Safe2Heal Fibromyalgia

Meditating: Resting & Repairing to Regain Balance

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Fibromyalgia: Hyperactive Fight-or-Flight

Fibromyalgia is caused by the chronic activation of a person’s fight-or-flight nervous system response.  According to Dr. Ginevra, in The Fibro Manual, “In fact, all symptoms of fibromyalgia, including excessive pain, are the result of a complex chain reaction set off by a hyperactive stress response”.

When threats are detected, our brains automatically activate the sympathetic side of our nervous system in order to fight with or flee from something. All body systems are tuned for a stress response. Heart rate and blood pressure increases.  Muscles tense. Pupils dilate.  Attention goes into a hypervigilant mode. Digestion and secretion are put on hold. The heart-brain connection weakens because it’s all about immediate action. Survival. And it all happens instantly. Automatically.

In a balanced system, when the threat turns out to be a rope and not a snake, the parasympathetic side of the nervous system kicks in to return the body to a balanced state. Heart rate decreases and blood pressure lowers. Muscles and blood vessels relax. Pupils constrict. Vigilance decreases. Digestion and secretion are turned back on. Heart-brain coherence and cognitive ability increase. All body systems are tuned for a relaxation response.

Chronic Fight-or-Flight Activation Wears Us Down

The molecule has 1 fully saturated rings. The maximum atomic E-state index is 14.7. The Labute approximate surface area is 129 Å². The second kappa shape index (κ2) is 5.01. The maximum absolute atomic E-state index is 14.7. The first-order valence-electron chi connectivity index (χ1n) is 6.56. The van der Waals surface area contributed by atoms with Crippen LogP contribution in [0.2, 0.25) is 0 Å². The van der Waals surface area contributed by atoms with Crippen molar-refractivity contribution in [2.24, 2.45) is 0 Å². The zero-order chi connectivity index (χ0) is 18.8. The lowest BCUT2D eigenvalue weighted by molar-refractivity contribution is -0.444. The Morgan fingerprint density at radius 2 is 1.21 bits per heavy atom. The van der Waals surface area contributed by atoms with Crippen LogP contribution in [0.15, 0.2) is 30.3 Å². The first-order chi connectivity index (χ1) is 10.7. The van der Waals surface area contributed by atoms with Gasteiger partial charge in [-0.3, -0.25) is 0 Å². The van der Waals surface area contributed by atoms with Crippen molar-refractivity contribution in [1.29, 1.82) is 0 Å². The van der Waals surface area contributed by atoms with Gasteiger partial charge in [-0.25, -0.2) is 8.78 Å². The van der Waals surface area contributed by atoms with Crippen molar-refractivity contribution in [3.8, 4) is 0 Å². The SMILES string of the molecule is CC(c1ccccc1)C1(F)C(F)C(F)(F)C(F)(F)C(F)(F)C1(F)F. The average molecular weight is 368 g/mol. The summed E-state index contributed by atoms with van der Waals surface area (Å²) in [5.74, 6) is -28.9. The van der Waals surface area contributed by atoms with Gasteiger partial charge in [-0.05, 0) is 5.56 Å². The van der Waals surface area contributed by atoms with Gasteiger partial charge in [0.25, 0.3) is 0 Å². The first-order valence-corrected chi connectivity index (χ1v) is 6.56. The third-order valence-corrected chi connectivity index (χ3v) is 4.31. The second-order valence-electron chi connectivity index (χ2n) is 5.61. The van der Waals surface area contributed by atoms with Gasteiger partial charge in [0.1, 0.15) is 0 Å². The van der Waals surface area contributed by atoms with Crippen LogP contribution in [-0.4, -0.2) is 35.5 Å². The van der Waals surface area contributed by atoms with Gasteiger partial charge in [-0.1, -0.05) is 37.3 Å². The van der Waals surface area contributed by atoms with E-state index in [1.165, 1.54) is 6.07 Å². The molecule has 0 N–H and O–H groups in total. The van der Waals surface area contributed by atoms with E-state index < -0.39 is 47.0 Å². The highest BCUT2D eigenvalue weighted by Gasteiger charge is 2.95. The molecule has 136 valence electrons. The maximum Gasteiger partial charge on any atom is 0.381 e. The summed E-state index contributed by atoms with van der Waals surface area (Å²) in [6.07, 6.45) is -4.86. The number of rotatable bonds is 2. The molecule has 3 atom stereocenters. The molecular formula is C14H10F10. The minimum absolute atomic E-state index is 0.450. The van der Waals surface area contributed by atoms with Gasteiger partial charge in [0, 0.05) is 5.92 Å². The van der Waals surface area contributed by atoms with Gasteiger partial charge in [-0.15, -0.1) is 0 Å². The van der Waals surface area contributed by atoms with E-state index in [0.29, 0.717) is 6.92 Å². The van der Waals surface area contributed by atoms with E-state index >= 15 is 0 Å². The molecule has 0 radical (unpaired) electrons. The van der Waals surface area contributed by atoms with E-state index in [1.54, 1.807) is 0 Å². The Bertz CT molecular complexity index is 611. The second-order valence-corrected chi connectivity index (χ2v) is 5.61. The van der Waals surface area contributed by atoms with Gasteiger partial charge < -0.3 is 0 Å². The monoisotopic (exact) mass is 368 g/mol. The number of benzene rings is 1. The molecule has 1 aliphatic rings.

The chronic activation of the sympathetic nervous system, our stress response to fight or flee, produces chronic pain, constant fatigue and trouble sleeping. Responding to actual threats is more difficult. To quote Dr. Ginevra:

“The stress response is designed to provide a temporary burst of activity to give us enough energy and time to either fight an attacker or run away. But when it is chronically activated, it sets off a chain reaction resulting in fatigue and muscle pain and, most damaging, constant activity of the fight-or-flight nerves. Brief fight-or-flight activation results in hypervigilance, making us more aware of our surroundings, and readies our muscles for action. Long-term activation causes poor sleep as the brain remains perpetually alert, and results in muscle tension and pain. It slows down digestion so over time the gastrointestinal system begins to function poorly. Finally, it can temporarily block pain signals, but chronic activation leads to increased pain intensity.” (1)

Meditating: Resting & Repairing to Regain Balance

Meditating activates the parasympathetic nervous system response that allows our bodies to rest, digest and repair. Just sit quietly and focus your attention on your breath.  Notice the sensations in your nostrils as a new breath comes in and as air leaves ending that breath.  When your attention wanders bring it back to your breath. That simple practice trains your brain to put your body into a relaxation response.  Over time you should see less reactivity to stress (2), and the grip of fibromyalgia loosen as your nervous system moves to a more balanced state.

Science Does Not Fully Understand How Brains Work

Fibromyalgia is a very serious condition experienced by more than 10 million people in the United States.  However modern medicine is not able to identify a cause and does not actually classify fibromyalgia as a disease.  The brain, which controls the nervous system, has more than 128 billion neurons, always active, each neuron sending as many as 50 messages per second.  Each neuron directly passes information to just a few thousand others yielding over five hundred trillion neuron-to-neuron connections (3).  This is so complicated modern science is not yet able to map or understand how this works.